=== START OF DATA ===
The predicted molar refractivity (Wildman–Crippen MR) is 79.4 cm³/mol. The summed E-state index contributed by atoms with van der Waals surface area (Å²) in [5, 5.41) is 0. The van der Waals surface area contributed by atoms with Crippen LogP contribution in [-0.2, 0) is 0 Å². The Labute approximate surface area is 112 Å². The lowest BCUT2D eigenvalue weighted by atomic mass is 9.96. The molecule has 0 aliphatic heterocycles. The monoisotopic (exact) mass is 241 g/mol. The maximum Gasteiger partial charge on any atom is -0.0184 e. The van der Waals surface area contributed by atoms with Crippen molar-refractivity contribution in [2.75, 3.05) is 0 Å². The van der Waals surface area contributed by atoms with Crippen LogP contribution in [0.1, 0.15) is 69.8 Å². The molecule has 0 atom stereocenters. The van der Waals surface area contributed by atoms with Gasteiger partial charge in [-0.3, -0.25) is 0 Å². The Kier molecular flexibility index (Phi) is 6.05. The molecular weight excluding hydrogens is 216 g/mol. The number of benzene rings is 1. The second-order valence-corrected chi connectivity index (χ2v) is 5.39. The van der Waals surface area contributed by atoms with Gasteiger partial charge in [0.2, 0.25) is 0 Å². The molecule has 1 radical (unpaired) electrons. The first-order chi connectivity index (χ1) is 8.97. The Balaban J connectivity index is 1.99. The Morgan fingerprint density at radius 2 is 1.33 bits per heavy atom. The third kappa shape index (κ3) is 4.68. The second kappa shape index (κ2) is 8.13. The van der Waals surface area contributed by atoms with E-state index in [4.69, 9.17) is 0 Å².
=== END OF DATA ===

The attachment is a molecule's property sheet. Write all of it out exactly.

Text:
The predicted molar refractivity (Wildman–Crippen MR) is 79.4 cm³/mol. The summed E-state index contributed by atoms with van der Waals surface area (Å²) in [5, 5.41) is 0. The van der Waals surface area contributed by atoms with Crippen LogP contribution in [-0.2, 0) is 0 Å². The Labute approximate surface area is 112 Å². The lowest BCUT2D eigenvalue weighted by atomic mass is 9.96. The molecule has 0 aliphatic heterocycles. The monoisotopic (exact) mass is 241 g/mol. The maximum Gasteiger partial charge on any atom is -0.0184 e. The van der Waals surface area contributed by atoms with Crippen molar-refractivity contribution in [2.75, 3.05) is 0 Å². The van der Waals surface area contributed by atoms with Crippen LogP contribution in [0.1, 0.15) is 69.8 Å². The molecule has 0 atom stereocenters. The van der Waals surface area contributed by atoms with Gasteiger partial charge in [-0.3, -0.25) is 0 Å². The Kier molecular flexibility index (Phi) is 6.05. The molecular weight excluding hydrogens is 216 g/mol. The number of benzene rings is 1. The second-order valence-corrected chi connectivity index (χ2v) is 5.39. The van der Waals surface area contributed by atoms with Gasteiger partial charge in [0.2, 0.25) is 0 Å². The molecule has 1 radical (unpaired) electrons. The first-order chi connectivity index (χ1) is 8.97. The Balaban J connectivity index is 1.99. The Morgan fingerprint density at radius 2 is 1.33 bits per heavy atom. The third kappa shape index (κ3) is 4.68. The second kappa shape index (κ2) is 8.13. The van der Waals surface area contributed by atoms with E-state index in [4.69, 9.17) is 0 Å².